After months of electioneering, President Francois Hollande faces the task of telling the French that the state’s depleted coffers may mean belt-tightening.
In the weeks since his election on May 6, Hollande, 57, unveiled populist measures, delivering for his Socialist Party a parliamentary majority in yesterday’s legislative elections. The victory has given the Socialists control of practically every political institution in France -- the presidency, the upper and lower houses of parliament, all but two of the regions and most of the country’s big cities, communes and departments -- a first for the party in the Fifth Republic.
With growth stalling, Hollande may need to put in place higher taxes and cuts in spending as he makes good on his deficit-cutting promises. The French may be in for a shock after vote-winning pledges to boost the minimum wage and reduce the retirement age for some workers lulled them into believing they may escape sacrifices made elsewhere in Europe, said Dominique Reynie, a professor at Sciences Po in Paris.
“The turnaround the French are going to have to make is going to be very, very sharp,” he said. “No European country is less prepared to make economic sacrifices than France.”
In the face of a regional debt crisis that has pushed up borrowing costs and forced Greece, Ireland and Portugal to seek international aid, countries across Europe have tightened their belts to reduce deficits and reassure bond investors. Hollande’s deficit-reduction pledges have helped push French bond yields to record lows.
In Italy, the euro area’s third-largest economy, Prime Minister Mario Monti has introduced new property taxes, higher gasoline taxes, raised the retirement age and made the pension system based on contribution. In Spain, the government has slashed public wages, increased income taxes and cut spending on services, including education and health care.
Even in the U.K., which isn’t part of the euro area, the government has raised the sales tax and restrained spending, while Germany, Europe’s largest economy, is benefitting from tax increases and wage restraints put in place before the crisis.
“The French are sort of on a cloud compared with Italy, the U.K, Spain, even Germany,” said Ludovic Subran, an economist at Euler Hermes in Paris. “There’s been post-election euphoria, but there’s work to do.”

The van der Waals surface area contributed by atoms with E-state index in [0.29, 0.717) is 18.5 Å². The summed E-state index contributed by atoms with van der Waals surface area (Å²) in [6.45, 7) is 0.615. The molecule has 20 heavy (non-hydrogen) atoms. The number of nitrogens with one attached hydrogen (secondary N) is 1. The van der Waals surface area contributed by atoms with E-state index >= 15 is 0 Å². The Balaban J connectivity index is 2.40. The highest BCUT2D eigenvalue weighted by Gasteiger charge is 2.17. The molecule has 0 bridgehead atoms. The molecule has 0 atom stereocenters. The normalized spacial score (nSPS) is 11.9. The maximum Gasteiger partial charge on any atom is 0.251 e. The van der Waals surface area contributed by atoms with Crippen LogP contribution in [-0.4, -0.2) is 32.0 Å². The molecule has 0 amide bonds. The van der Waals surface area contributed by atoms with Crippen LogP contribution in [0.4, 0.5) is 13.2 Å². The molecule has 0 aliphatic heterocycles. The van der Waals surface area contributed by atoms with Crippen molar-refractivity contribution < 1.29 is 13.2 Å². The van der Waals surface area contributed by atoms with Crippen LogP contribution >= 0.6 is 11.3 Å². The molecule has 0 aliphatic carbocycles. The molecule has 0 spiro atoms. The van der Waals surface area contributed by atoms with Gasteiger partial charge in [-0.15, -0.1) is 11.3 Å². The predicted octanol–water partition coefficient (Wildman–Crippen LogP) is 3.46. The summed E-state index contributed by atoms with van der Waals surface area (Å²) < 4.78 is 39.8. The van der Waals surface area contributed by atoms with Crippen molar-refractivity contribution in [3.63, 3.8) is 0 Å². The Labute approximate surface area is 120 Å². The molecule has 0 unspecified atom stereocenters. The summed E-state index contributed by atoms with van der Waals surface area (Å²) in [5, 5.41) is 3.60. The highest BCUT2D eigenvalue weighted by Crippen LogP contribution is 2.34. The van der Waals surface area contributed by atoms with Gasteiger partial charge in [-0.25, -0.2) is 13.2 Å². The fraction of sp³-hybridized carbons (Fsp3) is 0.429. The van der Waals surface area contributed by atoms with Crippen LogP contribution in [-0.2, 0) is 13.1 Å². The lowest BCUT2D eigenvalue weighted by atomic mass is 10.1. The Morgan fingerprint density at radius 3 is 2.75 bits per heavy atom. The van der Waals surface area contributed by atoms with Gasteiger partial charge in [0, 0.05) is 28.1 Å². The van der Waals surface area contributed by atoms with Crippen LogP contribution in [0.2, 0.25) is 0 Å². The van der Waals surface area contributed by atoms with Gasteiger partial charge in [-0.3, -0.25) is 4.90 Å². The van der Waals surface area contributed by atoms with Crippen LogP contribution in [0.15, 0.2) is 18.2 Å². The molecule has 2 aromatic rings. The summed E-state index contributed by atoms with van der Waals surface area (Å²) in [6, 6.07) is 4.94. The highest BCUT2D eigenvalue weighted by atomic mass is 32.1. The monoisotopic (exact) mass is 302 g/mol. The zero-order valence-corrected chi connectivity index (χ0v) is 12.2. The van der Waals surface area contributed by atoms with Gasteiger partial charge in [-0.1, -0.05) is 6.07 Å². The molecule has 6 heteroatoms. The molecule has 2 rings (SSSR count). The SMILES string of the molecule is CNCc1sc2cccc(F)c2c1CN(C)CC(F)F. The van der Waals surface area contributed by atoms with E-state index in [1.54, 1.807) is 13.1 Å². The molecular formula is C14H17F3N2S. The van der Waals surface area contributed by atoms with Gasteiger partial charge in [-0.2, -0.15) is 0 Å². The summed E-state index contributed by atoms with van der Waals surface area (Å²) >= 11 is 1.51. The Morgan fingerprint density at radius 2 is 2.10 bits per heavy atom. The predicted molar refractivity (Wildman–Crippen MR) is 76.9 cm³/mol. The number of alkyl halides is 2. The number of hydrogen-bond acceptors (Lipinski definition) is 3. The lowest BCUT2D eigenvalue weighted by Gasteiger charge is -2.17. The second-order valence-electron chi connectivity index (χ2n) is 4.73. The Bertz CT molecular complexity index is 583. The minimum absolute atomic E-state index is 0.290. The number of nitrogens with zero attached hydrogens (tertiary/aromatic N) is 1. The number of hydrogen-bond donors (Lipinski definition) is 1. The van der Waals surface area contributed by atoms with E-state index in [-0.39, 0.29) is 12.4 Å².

Yesterday’s French legislative elections coincided with a vote in Greece, where exit polls showed the two largest parties who agree to the conditions of European aid gaining a majority.
Meanwhile Hollande has rolled back an increase in the retirement age for some workers, promised a “little push” for minimum wage earners, laid out plans to hire 60,000 teachers and put in place a tax rate of 75 percent on income above 1 million euros ($1.27 million) a year.
Last week, his Finance Minister Pierre Moscovici unveiled plans to cap bosses’ compensation at state-controlled entities such as Electricite de France SA to 450,000 euros. The decree, to be released by the end of July, is aimed at capping compensation at 20 times the lowest wages in the companies.
With French growth at zero, opposition lawmakers wrote to Hollande last week criticizing him from hiding economic reality from the population.
“Perhaps you have succeeded in anesthetizing our fellow citizens,” lawmakers Gilles Carrez and Philippe Marini said in a letter to the president. “But you now have to face reality. That will be certain disillusion for those who believed in your promises.”
France’s gross domestic product failed to grow in the first three months of the year and the Bank of France predicts that Europe’s second-largest economy may shrink in the current quarter for the first time since the nation exited recession in 2009. French jobless claims rose for a 12th month in April to 2.89 million, the highest in 12 years.
The lack of growth means that budget cuts will probably have to be deeper than previously estimated. The European Commission said May 30 that France may need to take “significant” steps to meet its target of reducing the budget deficit to 3 percent of GDP next year.
Hollande’s own ministers are starting to warn of the difficulties that lie ahead.
“You think I’m optimistic?,” Labor Minister Michel Sapin said last week on Canal Plus television. “To be optimistic today is to deny reality. Will it be easy to get out of this debt situation? No it can only be done with effort.”
So far, bond investors have given Hollande the benefit of the doubt, driving French bond yields down to record lows even as neighboring Spain and Italy have seen their borrowing costs surge. France’s benchmark 10-year bond now yields about 2.6 percent and the treasury sold such securities with a yield of 2.46 percent on June 7, the lowest ever.
“Hollande was not expecting a honeymoon but he is enjoying the closest thing there is to one at a time when France’s economy is flat on its back and the euro zone is at risk of falling apart,” said Nicholas Spiro, of Spiro Sovereign Strategy. “We remain wary of French debt.”
Hollande will start tackling the issues in coming weeks, with the national auditor due to report on the state of the government’s finances in early July, followed by a new budget. Hollande will also meet with unions and business leaders on July 9 to broker an increase in the minimum wage, youth unemployment and reviving French industry.
“We’ve procrastinated for quite a long time on addressing the budget,” said Euler Hermes’s Subran. “There is a lot of work to be done. It’s significant but doable.”